Belgrave Hall provides an oasis of peace and quiet in a busy city. The hall is in the midst of two acres of serene walled gardens that are open to the public during special events. Belgrave Hall was built in the early 18th century, in what was then a small village three miles from the town of Leicester. Now city traffic passes, almost unnoticed, just beyond the garden walls. The Hall has changed hands many times but its owners have always played a major role in the economic, social and charitable life of the community. Edmund Cradock, a prosperous hosiery merchant, built the Hall between 1709 and 1713 but died soon after its completion. The family of John Ellis purchased Belgrave Hall in 1845 and were noted for their good work in the community. Ellis, a wealthy businessman, was responsible for bringing the railway to Leicester in 1833.
John Ellis took possession of Belgrave Hall in 1847, when he was 58, with a wife and seven daughters. By the time he moved from Beaumont Leys to the Hall, he was one of Leicester's most prominent figures. In 1828 he had met George Stephenson, who having completed the Stockton and Darlington Railway was working on the Liverpool and Manchester Railway. Ellis was a key figure in getting the Stephensons to take on the building of a line from Leicester to the Swannington coalfields, which was completed in 1833. He was a Quaker and reformer, and in 1836 Ellis had become a Town Councillor. In 1840 he had attended the World's Anti-Slavery Convention. By 1845 as a director of the Midland Railway, he had overseen the merger with the Birmingham and Gloucester Railway. Having moved to his elegant 140-year-old house, he continued both his railway and public life roles. In 1849 he became chairman of the Midland Railway, and represented Leicester in Parliament between 1848 and 1852. John Ellis died in 1862, and his wife and five of his daughters stayed on at Belgrave Hall.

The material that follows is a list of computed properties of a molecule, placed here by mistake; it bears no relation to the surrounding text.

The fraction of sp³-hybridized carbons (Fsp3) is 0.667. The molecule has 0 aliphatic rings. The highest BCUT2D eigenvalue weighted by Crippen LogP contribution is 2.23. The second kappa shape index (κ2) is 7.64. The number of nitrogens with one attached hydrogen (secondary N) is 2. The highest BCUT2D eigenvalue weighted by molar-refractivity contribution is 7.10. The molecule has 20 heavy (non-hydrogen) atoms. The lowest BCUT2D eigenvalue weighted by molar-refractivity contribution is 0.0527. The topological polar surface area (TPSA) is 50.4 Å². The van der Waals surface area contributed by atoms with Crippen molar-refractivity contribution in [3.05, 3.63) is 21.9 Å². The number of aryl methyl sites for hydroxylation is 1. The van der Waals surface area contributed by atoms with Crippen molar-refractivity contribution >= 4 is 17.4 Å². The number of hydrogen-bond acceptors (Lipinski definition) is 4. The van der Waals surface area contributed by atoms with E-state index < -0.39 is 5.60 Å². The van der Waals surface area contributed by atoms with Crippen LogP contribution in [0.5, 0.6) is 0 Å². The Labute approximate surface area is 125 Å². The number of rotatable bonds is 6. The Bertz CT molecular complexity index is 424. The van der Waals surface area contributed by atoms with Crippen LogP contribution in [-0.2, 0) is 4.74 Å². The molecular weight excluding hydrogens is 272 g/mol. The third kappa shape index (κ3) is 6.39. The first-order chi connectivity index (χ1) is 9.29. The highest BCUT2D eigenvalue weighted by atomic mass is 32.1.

The 'Belgrave sisters' played a leading role in various Leicester institutions, and hosted literary and social events at the Hall. They supported the suffragette movement, and Charlotte Ellis was on the 'Leicester Board of Guardians' for nine years, administering the town's poor law relief from 1892, alongside two other pioneer women guardians, Fanny Fullagar and Mary Royce. The sisters valued the gardens and grounds. Recalling there arrival, Gertrude wrote, 'The east side of the house was festooned by an enormous vine, and a few weeks later the flowers that haunt old gardens began to appear. Some of these may have been blooming for a hundred years and still as each spring returns, renew their life! The daffodils amongst the paddock grass, the lungwort, the peonies, and the great orange lilies…' . In 1889 they bought the meadowland that had gone with Belgrave House, re-establishing the parkland beside the river, and established a woodland garden.
The museum was furnished to present a moderately well-to-do eighteenth and early-nineteenth century household. The furniture came from a wide variety of sources, some of it, such as the lion-mask chairs and settee in the Drawing Room, from much grander settings than this. A refit in 2005 added more details about the servants quarters and shows the contrasting lifestyles of an upper-middle-class family and domestic servants in Victorian society. For wheelchair users and those with mobility difficulties the Hall has full access to the ground floor, with an accessible toilet available. On-street parking is available, including marked disability parking spaces directly in front of the hall. The Gardens are fully accessible via ramps, though some paths may be narrow for larger wheelchairs. Assistance dogs are welcome.
Location : Church Road, Leicester, LE4 5PE
Transport: Leicester (National Rail) then bus. Bus Routes : 25 and 40 stop outside.
Opening Times : Saturday/Sunday 11:00 to 16:30 first full weekend of each month.
Tickets : Free
Tel: 0116 229 8181